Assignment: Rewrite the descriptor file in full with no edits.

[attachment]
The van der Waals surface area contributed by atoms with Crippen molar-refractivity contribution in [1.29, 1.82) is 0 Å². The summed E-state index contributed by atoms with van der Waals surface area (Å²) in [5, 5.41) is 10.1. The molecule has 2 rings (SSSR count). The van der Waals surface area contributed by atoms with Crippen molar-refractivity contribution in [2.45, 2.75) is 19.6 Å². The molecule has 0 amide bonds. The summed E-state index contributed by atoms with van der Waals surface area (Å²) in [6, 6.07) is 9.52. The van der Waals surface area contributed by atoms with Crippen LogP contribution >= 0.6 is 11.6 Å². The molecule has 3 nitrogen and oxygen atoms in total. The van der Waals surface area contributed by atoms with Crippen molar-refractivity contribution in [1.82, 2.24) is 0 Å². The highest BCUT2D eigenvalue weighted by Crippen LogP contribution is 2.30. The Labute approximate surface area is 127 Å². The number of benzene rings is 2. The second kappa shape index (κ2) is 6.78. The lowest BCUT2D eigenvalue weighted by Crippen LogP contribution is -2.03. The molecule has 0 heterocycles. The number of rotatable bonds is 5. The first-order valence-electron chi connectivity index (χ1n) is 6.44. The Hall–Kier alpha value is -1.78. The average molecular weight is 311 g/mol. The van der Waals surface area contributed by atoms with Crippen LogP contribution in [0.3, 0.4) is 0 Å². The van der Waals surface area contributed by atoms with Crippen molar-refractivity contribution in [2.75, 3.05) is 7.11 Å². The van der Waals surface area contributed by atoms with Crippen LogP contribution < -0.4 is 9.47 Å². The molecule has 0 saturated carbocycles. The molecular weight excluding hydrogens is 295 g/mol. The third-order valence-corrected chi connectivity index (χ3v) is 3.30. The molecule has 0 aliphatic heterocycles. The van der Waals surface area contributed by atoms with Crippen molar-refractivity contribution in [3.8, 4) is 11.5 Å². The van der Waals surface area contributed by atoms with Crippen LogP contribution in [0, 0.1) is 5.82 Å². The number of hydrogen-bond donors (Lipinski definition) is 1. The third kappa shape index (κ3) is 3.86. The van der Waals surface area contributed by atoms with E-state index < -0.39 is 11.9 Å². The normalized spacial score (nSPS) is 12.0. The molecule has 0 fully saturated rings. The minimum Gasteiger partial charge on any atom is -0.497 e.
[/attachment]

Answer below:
The van der Waals surface area contributed by atoms with Crippen molar-refractivity contribution in [1.29, 1.82) is 0 Å². The summed E-state index contributed by atoms with van der Waals surface area (Å²) in [5, 5.41) is 10.1. The molecule has 2 rings (SSSR count). The van der Waals surface area contributed by atoms with Crippen molar-refractivity contribution in [2.45, 2.75) is 19.6 Å². The molecule has 0 amide bonds. The summed E-state index contributed by atoms with van der Waals surface area (Å²) in [6, 6.07) is 9.52. The van der Waals surface area contributed by atoms with Crippen LogP contribution >= 0.6 is 11.6 Å². The molecule has 3 nitrogen and oxygen atoms in total. The van der Waals surface area contributed by atoms with Crippen molar-refractivity contribution in [1.82, 2.24) is 0 Å². The highest BCUT2D eigenvalue weighted by Crippen LogP contribution is 2.30. The Labute approximate surface area is 127 Å². The number of benzene rings is 2. The second kappa shape index (κ2) is 6.78. The lowest BCUT2D eigenvalue weighted by Crippen LogP contribution is -2.03. The molecule has 0 heterocycles. The number of rotatable bonds is 5. The first-order valence-electron chi connectivity index (χ1n) is 6.44. The Hall–Kier alpha value is -1.78. The average molecular weight is 311 g/mol. The van der Waals surface area contributed by atoms with Crippen LogP contribution in [0.3, 0.4) is 0 Å². The van der Waals surface area contributed by atoms with Crippen molar-refractivity contribution in [2.75, 3.05) is 7.11 Å². The van der Waals surface area contributed by atoms with Crippen LogP contribution < -0.4 is 9.47 Å². The molecule has 0 saturated carbocycles. The molecular weight excluding hydrogens is 295 g/mol. The third-order valence-corrected chi connectivity index (χ3v) is 3.30. The molecule has 0 aliphatic heterocycles. The van der Waals surface area contributed by atoms with Crippen molar-refractivity contribution in [3.8, 4) is 11.5 Å². The van der Waals surface area contributed by atoms with Crippen LogP contribution in [0, 0.1) is 5.82 Å². The number of hydrogen-bond donors (Lipinski definition) is 1. The third kappa shape index (κ3) is 3.86. The van der Waals surface area contributed by atoms with E-state index < -0.39 is 11.9 Å². The normalized spacial score (nSPS) is 12.0. The molecule has 0 fully saturated rings. The minimum Gasteiger partial charge on any atom is -0.497 e.